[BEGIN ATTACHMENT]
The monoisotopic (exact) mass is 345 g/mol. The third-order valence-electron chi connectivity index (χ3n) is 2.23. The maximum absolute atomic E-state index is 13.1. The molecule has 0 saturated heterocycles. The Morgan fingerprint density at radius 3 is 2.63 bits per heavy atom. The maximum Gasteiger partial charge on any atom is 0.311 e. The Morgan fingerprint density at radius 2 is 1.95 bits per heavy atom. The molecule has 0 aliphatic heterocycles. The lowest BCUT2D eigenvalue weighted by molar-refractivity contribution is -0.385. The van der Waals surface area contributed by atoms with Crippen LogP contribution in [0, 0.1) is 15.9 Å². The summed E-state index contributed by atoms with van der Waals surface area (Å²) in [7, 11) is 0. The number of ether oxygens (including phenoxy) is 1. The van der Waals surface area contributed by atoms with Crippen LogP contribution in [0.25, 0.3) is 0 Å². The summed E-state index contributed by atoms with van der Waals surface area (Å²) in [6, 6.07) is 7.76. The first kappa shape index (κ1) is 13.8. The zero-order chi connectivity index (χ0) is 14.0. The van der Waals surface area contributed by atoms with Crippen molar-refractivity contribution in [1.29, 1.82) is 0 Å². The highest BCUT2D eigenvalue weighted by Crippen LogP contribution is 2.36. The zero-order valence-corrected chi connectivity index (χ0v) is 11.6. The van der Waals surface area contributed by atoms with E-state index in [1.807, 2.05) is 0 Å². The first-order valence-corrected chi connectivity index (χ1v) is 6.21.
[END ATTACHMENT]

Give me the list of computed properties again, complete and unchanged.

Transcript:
The monoisotopic (exact) mass is 345 g/mol. The third-order valence-electron chi connectivity index (χ3n) is 2.23. The maximum absolute atomic E-state index is 13.1. The molecule has 0 saturated heterocycles. The Morgan fingerprint density at radius 3 is 2.63 bits per heavy atom. The maximum Gasteiger partial charge on any atom is 0.311 e. The Morgan fingerprint density at radius 2 is 1.95 bits per heavy atom. The molecule has 0 aliphatic heterocycles. The lowest BCUT2D eigenvalue weighted by molar-refractivity contribution is -0.385. The van der Waals surface area contributed by atoms with Crippen LogP contribution in [0, 0.1) is 15.9 Å². The summed E-state index contributed by atoms with van der Waals surface area (Å²) in [7, 11) is 0. The number of ether oxygens (including phenoxy) is 1. The van der Waals surface area contributed by atoms with Crippen LogP contribution in [0.25, 0.3) is 0 Å². The summed E-state index contributed by atoms with van der Waals surface area (Å²) in [6, 6.07) is 7.76. The first kappa shape index (κ1) is 13.8. The zero-order chi connectivity index (χ0) is 14.0. The van der Waals surface area contributed by atoms with Crippen molar-refractivity contribution in [1.29, 1.82) is 0 Å². The highest BCUT2D eigenvalue weighted by Crippen LogP contribution is 2.36. The zero-order valence-corrected chi connectivity index (χ0v) is 11.6. The van der Waals surface area contributed by atoms with E-state index in [1.807, 2.05) is 0 Å². The first-order valence-corrected chi connectivity index (χ1v) is 6.21.